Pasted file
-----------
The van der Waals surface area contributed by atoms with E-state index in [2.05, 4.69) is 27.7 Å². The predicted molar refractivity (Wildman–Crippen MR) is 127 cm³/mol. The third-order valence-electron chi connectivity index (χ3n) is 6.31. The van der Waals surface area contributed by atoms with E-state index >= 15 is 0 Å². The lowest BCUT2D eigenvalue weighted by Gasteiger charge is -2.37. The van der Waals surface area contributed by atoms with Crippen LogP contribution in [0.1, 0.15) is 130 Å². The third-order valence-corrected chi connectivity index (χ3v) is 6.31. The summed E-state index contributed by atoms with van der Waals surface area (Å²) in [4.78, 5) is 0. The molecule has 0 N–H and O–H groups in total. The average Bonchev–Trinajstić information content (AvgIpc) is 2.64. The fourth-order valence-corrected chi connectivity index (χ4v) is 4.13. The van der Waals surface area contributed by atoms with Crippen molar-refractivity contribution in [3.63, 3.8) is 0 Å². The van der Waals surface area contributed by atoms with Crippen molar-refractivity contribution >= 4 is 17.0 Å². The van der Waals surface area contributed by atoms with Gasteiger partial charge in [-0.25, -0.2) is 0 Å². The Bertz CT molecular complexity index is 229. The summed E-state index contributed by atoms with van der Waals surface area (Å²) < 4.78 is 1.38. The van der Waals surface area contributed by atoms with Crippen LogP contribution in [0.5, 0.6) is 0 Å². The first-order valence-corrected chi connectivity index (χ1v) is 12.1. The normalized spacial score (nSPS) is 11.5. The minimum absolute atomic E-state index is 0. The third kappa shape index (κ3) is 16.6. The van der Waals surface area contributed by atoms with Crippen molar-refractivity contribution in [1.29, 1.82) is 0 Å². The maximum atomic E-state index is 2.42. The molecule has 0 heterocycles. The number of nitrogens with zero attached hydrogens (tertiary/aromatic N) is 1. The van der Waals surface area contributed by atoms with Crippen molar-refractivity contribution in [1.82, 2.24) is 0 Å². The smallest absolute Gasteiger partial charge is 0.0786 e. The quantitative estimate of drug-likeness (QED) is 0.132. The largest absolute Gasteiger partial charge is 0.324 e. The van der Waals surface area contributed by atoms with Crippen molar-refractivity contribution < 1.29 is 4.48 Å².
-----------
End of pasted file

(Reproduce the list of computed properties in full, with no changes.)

The van der Waals surface area contributed by atoms with E-state index in [2.05, 4.69) is 27.7 Å². The predicted molar refractivity (Wildman–Crippen MR) is 127 cm³/mol. The third-order valence-electron chi connectivity index (χ3n) is 6.31. The van der Waals surface area contributed by atoms with E-state index >= 15 is 0 Å². The lowest BCUT2D eigenvalue weighted by Gasteiger charge is -2.37. The van der Waals surface area contributed by atoms with Crippen LogP contribution in [0.1, 0.15) is 130 Å². The third-order valence-corrected chi connectivity index (χ3v) is 6.31. The summed E-state index contributed by atoms with van der Waals surface area (Å²) in [4.78, 5) is 0. The molecule has 0 N–H and O–H groups in total. The average Bonchev–Trinajstić information content (AvgIpc) is 2.64. The fourth-order valence-corrected chi connectivity index (χ4v) is 4.13. The van der Waals surface area contributed by atoms with Crippen molar-refractivity contribution in [3.63, 3.8) is 0 Å². The van der Waals surface area contributed by atoms with Crippen molar-refractivity contribution >= 4 is 17.0 Å². The van der Waals surface area contributed by atoms with Gasteiger partial charge in [-0.25, -0.2) is 0 Å². The Bertz CT molecular complexity index is 229. The summed E-state index contributed by atoms with van der Waals surface area (Å²) < 4.78 is 1.38. The van der Waals surface area contributed by atoms with Crippen LogP contribution in [0.5, 0.6) is 0 Å². The first-order valence-corrected chi connectivity index (χ1v) is 12.1. The normalized spacial score (nSPS) is 11.5. The minimum absolute atomic E-state index is 0. The third kappa shape index (κ3) is 16.6. The van der Waals surface area contributed by atoms with Crippen molar-refractivity contribution in [1.29, 1.82) is 0 Å². The maximum atomic E-state index is 2.42. The molecule has 0 heterocycles. The number of nitrogens with zero attached hydrogens (tertiary/aromatic N) is 1. The van der Waals surface area contributed by atoms with Crippen molar-refractivity contribution in [1.82, 2.24) is 0 Å². The smallest absolute Gasteiger partial charge is 0.0786 e. The quantitative estimate of drug-likeness (QED) is 0.132. The largest absolute Gasteiger partial charge is 0.324 e. The van der Waals surface area contributed by atoms with Crippen molar-refractivity contribution < 1.29 is 4.48 Å².